MPs accuse BBC of stoking ‘global antisemitism’

Parliamentarians also accuse the corporation of ‘institutional’ Jew-hate


BBC headquarters at New Broadcasting House (Photo by Oli Scarff/Getty Images)

MPs have accused the BBC of fuelling attacks on Jews through biased reporting on the Israel-Hamas conflict.  

During a cross-party debate in Westminster Hall on Tuesday, former attorney general Sir Michael Ellis, said that senior BBC management had “fundamentally failed” to deal with biased coverage and mitigate the fears of Jewish staff.

“The relentless bias of BBC News coverage has contributed to the record levels of intimidation and attacks on British Jews,” he added.

Sir Michael, Conservative MP for Northampton North, cited numerous instances of alleged bias, including the BBC’s refusal to call Hamas terrorists, which meant the corporation had become “complicit in Hamas’ well-orchestrated disinformation campaign”.

Numerous politicians also made damning allegations against the BBC during the debate, which the cooperation has since refuted.

According to several MPs, one inaccurate BBC report about the Al-Ahli hospital bombing in Gaza “led to a spike in antisemitism globally”, including the burning of synagogues in Tunisia and Germany.

Conservative MP Theresa Villiers said that the BBC’s “rush to accept the Hamas allegation that it was caused by Israel” created problems on the ground, while MP Steve Double said the Al-Ahli report “felt like the BBC couldn’t wait to jump to the conclusion it must have been Israel, and they were almost disappointed when it came out that it clearly wasn’t”.

Sir Michael said that some of the BBC coverage suggested a “moral equivalence between a democratic state whose leaders are elected by their people… and a genocidal terrorist group that oppresses its people and murders children and civilians”.

He labelled Hamas’s policy of not distinguishing between combatant and civilian deaths in Gaza as “cynical”.

Sir Michael referred to Jewish BBC employees who have made complaints: “Dozens of current Jewish employees at the BBC are understood to have filed formal complaints about their concerns over antisemitism, describing it as a grim and frightening time to be Jewish at the corporation.

‌“The BBC’s senior management has fundamentally failed to deal with this problem and uphold its own guidelines, and the organisation now appears complicit in peddling misinformation and allowing antisemitism to fester” he went on.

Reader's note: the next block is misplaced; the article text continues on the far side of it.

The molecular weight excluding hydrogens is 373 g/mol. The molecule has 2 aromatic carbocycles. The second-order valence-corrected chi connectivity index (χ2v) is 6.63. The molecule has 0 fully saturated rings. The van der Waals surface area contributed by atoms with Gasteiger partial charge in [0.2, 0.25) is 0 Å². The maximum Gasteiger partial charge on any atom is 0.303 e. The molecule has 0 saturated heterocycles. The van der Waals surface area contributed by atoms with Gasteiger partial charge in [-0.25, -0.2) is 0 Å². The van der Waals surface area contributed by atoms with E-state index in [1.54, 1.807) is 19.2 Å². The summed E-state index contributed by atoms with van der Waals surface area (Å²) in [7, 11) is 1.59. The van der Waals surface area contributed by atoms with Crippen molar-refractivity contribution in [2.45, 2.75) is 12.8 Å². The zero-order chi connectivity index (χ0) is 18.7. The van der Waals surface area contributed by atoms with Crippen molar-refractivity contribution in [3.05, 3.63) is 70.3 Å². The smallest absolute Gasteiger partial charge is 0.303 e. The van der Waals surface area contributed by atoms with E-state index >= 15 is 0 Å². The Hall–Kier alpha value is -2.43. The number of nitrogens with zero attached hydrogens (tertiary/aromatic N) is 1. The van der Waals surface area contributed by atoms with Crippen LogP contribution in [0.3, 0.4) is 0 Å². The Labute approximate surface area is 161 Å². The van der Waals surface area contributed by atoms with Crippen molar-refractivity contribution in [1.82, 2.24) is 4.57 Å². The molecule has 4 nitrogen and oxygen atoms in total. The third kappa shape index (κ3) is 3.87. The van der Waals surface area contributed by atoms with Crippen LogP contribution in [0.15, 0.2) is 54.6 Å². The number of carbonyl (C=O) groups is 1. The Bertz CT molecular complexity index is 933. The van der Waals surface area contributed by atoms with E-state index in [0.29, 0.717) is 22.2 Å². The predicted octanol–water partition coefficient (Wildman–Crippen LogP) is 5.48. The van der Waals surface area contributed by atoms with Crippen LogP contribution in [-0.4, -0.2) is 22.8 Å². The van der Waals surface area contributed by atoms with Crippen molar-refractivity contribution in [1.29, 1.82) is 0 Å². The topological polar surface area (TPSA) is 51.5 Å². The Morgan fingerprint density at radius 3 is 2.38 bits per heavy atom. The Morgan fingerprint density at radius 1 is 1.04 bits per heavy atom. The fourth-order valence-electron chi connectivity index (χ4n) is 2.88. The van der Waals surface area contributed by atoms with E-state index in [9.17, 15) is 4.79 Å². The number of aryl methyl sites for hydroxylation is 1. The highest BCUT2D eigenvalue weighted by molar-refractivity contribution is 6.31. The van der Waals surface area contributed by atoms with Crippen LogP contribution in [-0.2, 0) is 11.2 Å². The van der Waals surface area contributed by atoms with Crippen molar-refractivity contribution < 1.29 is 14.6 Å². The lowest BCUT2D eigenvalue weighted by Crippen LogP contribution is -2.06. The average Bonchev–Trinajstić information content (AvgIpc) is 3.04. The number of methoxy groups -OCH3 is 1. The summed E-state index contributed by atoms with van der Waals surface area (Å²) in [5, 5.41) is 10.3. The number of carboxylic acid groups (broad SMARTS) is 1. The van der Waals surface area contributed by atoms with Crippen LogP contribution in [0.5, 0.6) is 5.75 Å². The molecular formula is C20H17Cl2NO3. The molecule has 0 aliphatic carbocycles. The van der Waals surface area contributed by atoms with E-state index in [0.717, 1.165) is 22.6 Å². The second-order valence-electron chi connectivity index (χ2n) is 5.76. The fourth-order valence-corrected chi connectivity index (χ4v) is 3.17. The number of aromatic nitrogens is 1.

S‌ir Michael said: “In those circumstances, I have come to the conclusion that the BBC is institutionally antisemitic.”

“What makes the BBC institutionally antisemitic is not that there is bias or antisemitism within – sadly, there’s a lot of that everywhere. It is the fact that management has not done what they should be doing about it.

“BBC employees suffering abuse from within, mistakes not corrected, staff and so-called ‘talent’ not disciplined, erroneous reports not corrected or pushed out without responsible checking – this has inflamed community tensions here in the UK, it has fuelled the rise in antisemitism, it has harmed diplomatic efforts to end the violence. To hold oneself up as neutral and to be biased is a form of corruption.”‌

Sir Michael’s accusations come soon after BBC boss Tim Davie acknowledged in an email to all staff that the corporation had a problem with “some antisemitic behaviour”.

Several MPs quoted research which found that 77 per cent of Jews in Britain believe BBC coverage of the conflict is biased against Israel.‌

Gary Lineker’s activity on social media also came under fire. Leeds MP Sir Alec Shelbrooke said the BBC’s editorial rules are being “completely undermined” by Lineker’s desire to “whack two fingers” up at the guidelines.

Sir Alec claimed that his Jewish constituents are “bloody terrified” because, in part, of the “inbuilt bias with the BBC”.

Sir Alec warned a loss in confidence in the BBC means that many will simply stop paying their license fee, “and damn the consequences”.

Tory MP Steve Double told the debate that he wondered whether BBC journalists “are so blinded by their views about Israel that they can’t see how biased they are about their reporting, or whether they’re so biased that they just don’t care.

‌“We have seen a rise in the number of antisemitic incidents taking place in recent months in this country, and the shameful treatment of a number of our Jewish community, and it’s very difficult to come to any other conclusion than that sadly the BBC has contributed to this because of the way they have presented Israel in such a poor light,” Double said.

Tory MP and Minister Julia Lopez told the debate that the corporation is "not there as an instrument of government, where ministers seek to interfere with editorial decisions or the day-to-day running of the organisation”.

A BBC spokesperson said: “We don’t agree with this opinion which we reject entirely and is not borne out by the facts.

“With regard to staff, their welfare is always paramount and have well-established and robust processes in place to handle any issues, concerns or complaints raised with us, along with a range of support available to anyone who may need it.”

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